Spiking the Fed's punch bowl

 

William McChesney Martin, a former Federal Reserve chairman, famously observed that the job of the Federal Reserve was to take the punch bowl away just as the party got going. Judging by last Wednesday's press conference by current Fed Chair Janet Yellen, it would seem that she does not subscribe to her predecessor's wise adage. For despite the many clues to the contrary, she neither sees any risk of U.S. goods price inflation nor, perhaps more importantly, any risk of asset price inflation. And instead of removing the Fed's punch bowl, she chooses to continue with the policy of bloating the Federal Reserve's $4 trillion balance sheet by additional U.S. Treasury and mortgage bond purchases, albeit at a somewhat reduced pace.

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Yellen's dismissal of recent inflation data as just noise is disturbing especially considering the current domestic and global economic context. For that dismissal is being made at a time that the U.S. labor market gap continues to shrink and most U.S. inflation indicators point upward. Indeed, unemployment is now approaching 6 percent while consumer prices are now increasing by more than 2 percent, or above the Fed's implicit inflation target. Her remarks are also being made at a time that global geopolitical developments have pushed international oil prices to their highest level over the past year, which does not bode well for future inflation performance.

What makes Yellen's complacency about goods price inflation all the more difficult to understand is that it is occurring at the very time that rapidly unfolding geopolitical risks pose a major threat to global energy supply. One would have thought that Iraq's present descent into chaos has to raise questions about the security of oil supplies from a country that is the second largest OPEC producer and that was being counted on to meet a large part of the future increase in global energy demand. One would have also thought that any disruption in Iraqi oil supply would have been all the more unfortunate considering that it is occurring at a time that both Libya and Syria continue to experience oil supply difficulties and at a time that Russia's attempt to destabilize Ukraine poses a real threat to Russian natural gas supply to Europe.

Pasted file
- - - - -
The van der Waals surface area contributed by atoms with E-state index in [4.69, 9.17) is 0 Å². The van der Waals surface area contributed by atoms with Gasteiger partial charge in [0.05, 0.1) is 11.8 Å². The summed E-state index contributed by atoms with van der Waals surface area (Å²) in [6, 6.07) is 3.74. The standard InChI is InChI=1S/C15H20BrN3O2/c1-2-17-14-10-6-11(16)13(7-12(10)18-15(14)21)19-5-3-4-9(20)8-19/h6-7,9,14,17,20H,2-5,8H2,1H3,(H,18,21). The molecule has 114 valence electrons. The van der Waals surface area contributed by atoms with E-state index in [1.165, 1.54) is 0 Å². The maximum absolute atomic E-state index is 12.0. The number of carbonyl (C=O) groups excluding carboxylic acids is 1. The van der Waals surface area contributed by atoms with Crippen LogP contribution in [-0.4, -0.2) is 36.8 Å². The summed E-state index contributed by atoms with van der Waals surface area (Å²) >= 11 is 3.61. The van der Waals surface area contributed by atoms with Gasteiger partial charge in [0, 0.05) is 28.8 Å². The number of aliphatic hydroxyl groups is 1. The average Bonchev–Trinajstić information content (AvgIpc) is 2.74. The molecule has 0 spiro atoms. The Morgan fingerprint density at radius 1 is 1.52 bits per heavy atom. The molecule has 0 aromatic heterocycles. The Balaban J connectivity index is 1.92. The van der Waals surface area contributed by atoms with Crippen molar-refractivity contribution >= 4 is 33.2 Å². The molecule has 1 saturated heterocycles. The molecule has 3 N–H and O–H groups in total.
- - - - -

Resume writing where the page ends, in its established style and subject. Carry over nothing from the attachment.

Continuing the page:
Equally disturbing is Yellen's dismissal of any notion of U.S. or global asset price inflation, especially considering the Fed's past dismal record in detecting asset price bubbles. For that dismissal is occurring at the very time that all too many indicators are suggesting that markets are currently grossly underpricing risk. Among those indicators are the facts that market volatility is now close to its pre-2008 Lehman crisis low, high yield credit spreads are well below historical probabilities of default, equity valuations appear to be stretched, and European sovereign bond yields are at record low levels despite continuing increases in European public debt to GDP ratios.

Hopefully, in the coming weeks, Yellen will keep an open mind and pay the closest of attention to incoming economic and financial market data. Since if she proves to be as slow in responding to further signs of goods price and asset price inflation as was her predecessor, the U.S. and global economies could be in for the roughest of rides next year.

Lachman is a resident fellow at the American Enterprise Institute. He was formerly a deputy director in the International Monetary Fund's Policy Development and Review Department and the chief emerging market economic strategist at Salomon Smith Barney.